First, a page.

Living with the Truth Stranger than Fiction This Is Not About What You Think Milligan and Murphy Making Sense

Wednesday, 3 May 2017


A Return to Orwell's Café

There was very little on the board to play with
apart from love.
She'd used him before but never to any great effect.
He was always last to go.

The glasses were still empty.
There was no meaning left to it all
as I peered in the window.

6 April 1991

This is a follow-on to ‘Orwell’s Café’ (#592). When I wrote this I was thinking about the scene in the final chapter of Nineteen Eighty-Four:
The Chestnut Tree was almost empty. A ray of sunlight slanting through a window fell on dusty table-tops. It was the lonely hour of fifteen. A tinny music trickled from the telescreens. Winston sat in his usual corner, gazing into an empty glass. Now and again he glanced up at a vast face which eyed him from the opposite wall. BIG BROTHER IS WATCHING YOU, the caption said. Unbidden, a waiter came and filled his glass up with Victory Gin, shaking into it a few drops from another bottle with a quill through the cork. It was saccharine flavoured with cloves, the speciality of the café.
A waiter, again unbidden, brought the chessboard and the current issue of The Times, with the page turned down at the chess problem. Then, seeing that Winston's glass was empty, he brought the gin bottle and filled it. There was no need to give orders. They knew his habits. The chessboard was always waiting for him, his corner table was always reserved; even when the place was full he had it to himself, since nobody cared to be seen sitting too close to him.
This is where Michael Radford’s film adaptation (staring John Hurt), the extremely popular 1954 BBC version (staring Peter Cushing) and the 1956 adaptation (staring Edmond O'Brien) all differ from the novel. In the book as Winston’s sitting alone in the café he remembers his last meeting with Julia is in “the Park”:
He had seen her; he had even spoken to her. There was no danger in it. He knew as though instinctively that they now took almost no interest in his doings. He could have arranged to meet her a second time if either of them had wanted to. Actually it was by chance that they had met. It was in the Park, on a vile, biting day in March, when the earth was like iron and all the grass seemed dead and there was not a bud anywhere except a few crocuses which had pushed themselves up to be dismembered by the wind. He was hurrying along with frozen hands and watering eyes when he saw her not ten metres away from him. It struck him at once that she had changed in some ill-defined way. They almost passed one another without a sign, then he turned and followed her, not very eagerly. He knew that there was no danger, nobody would take any interest in him. She did not speak. She walked obliquely away across the grass as though trying to get rid of him, then seemed to resign herself to having him at her side. Presently they were in among a clump of ragged leafless shrubs, useless either for concealment or as protection from the wind. They halted. It was vilely cold. The wind whistled through the twigs and fretted the occasional, dirty-looking crocuses. He put his arm round her waist.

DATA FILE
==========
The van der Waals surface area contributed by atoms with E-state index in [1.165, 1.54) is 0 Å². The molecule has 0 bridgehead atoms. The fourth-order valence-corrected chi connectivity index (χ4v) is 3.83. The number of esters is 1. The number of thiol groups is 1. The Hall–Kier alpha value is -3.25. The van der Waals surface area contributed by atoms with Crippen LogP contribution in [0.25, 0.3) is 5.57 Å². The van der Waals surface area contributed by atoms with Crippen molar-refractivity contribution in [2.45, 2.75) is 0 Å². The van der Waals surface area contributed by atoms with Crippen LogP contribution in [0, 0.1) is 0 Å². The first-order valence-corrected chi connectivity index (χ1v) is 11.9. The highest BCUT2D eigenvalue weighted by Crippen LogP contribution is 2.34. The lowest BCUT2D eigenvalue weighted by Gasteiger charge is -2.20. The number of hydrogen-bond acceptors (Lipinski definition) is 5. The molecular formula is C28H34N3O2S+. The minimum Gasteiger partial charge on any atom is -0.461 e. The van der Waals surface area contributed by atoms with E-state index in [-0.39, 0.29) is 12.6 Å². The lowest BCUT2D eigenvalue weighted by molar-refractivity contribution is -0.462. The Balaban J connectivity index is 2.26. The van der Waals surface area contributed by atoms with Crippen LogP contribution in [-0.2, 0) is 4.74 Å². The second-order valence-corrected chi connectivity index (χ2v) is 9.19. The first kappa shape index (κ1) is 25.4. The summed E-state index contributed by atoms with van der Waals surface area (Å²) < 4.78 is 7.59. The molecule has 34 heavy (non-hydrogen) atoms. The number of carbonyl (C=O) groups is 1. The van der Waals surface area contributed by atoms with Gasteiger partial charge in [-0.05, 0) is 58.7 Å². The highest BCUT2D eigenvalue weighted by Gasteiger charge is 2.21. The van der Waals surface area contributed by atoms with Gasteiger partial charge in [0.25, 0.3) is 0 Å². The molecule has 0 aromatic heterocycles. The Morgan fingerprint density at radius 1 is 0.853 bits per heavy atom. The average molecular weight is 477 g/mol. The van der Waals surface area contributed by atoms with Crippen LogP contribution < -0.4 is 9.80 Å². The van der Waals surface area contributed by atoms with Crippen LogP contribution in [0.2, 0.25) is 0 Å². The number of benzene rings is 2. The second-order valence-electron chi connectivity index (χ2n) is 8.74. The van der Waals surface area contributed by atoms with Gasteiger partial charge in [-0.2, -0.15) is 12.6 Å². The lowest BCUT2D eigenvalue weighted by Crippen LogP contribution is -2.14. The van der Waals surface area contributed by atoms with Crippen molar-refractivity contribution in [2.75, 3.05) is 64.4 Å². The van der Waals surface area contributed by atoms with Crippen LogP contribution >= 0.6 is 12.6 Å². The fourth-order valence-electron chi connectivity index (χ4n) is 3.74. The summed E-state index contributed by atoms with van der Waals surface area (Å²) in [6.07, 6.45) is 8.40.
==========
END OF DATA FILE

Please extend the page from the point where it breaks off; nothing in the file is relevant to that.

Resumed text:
The 1956 film comes the closest but you’d hardly call the setting a park—just a few isolated trees and benches (more of a garden than a park)—although it is March and so you’d expect it to be bare. In this version Winston finds himself in the park and notices Julia sitting by a tree. So it’s very much an accidental encounter.  
The 1954 version is set in the café. Julia’s already seated when Winston arrives and is shown to her table as if he’s been expected but he's surprised to see her there. No chess set and the waiter’s a bit too chatty for my taste. In this version the couple both look as if they’ve been through the mill; Winston walks with a limp and Julia seems like she’s aged twenty years.
In the 1984 adaptation—what most people regard as the definitive version—it’s Winston who’s in the café with a chess set in front of him when Julia arrives. He thanks her for coming and so clearly he’s gone out of his way to make contact. That bothers me because although they talk about meeting again we know (and they know) they never will, not purposefully in any case, so the idea that he’s arranged a reunion doesn’t quite work.
I can understand why scriptwriters do what they do—their time’s limited—and so we shouldn’t be surprised when they try to do two things at once but what’s missing from them all films is Winston’s sudden and urgent need to get back to the café:
He was overwhelmed by a desire not so much to get away from Julia as to get back to the Chestnut Tree Cafe, which had never seemed so attractive as at this moment. He had a nostalgic vision of his corner table, with the newspaper and the chessboard and the everflowing gin. Above all, it would be warm in there. The next moment, not altogether by accident, he allowed himself to become separated from her by a small knot of people. He made a half-hearted attempt to catch up, then slowed down, turned, and made off in the opposite direction. When he had gone fifty metres he looked back. The street was not crowded, but already he could not distinguish her. Any one of a dozen hurrying figures might have been hers. Perhaps her thickened, stiffened body was no longer recognizable from behind.
I can imagine Hurt acting the above scene and I’m a little sad it was lost even if I do understand why.

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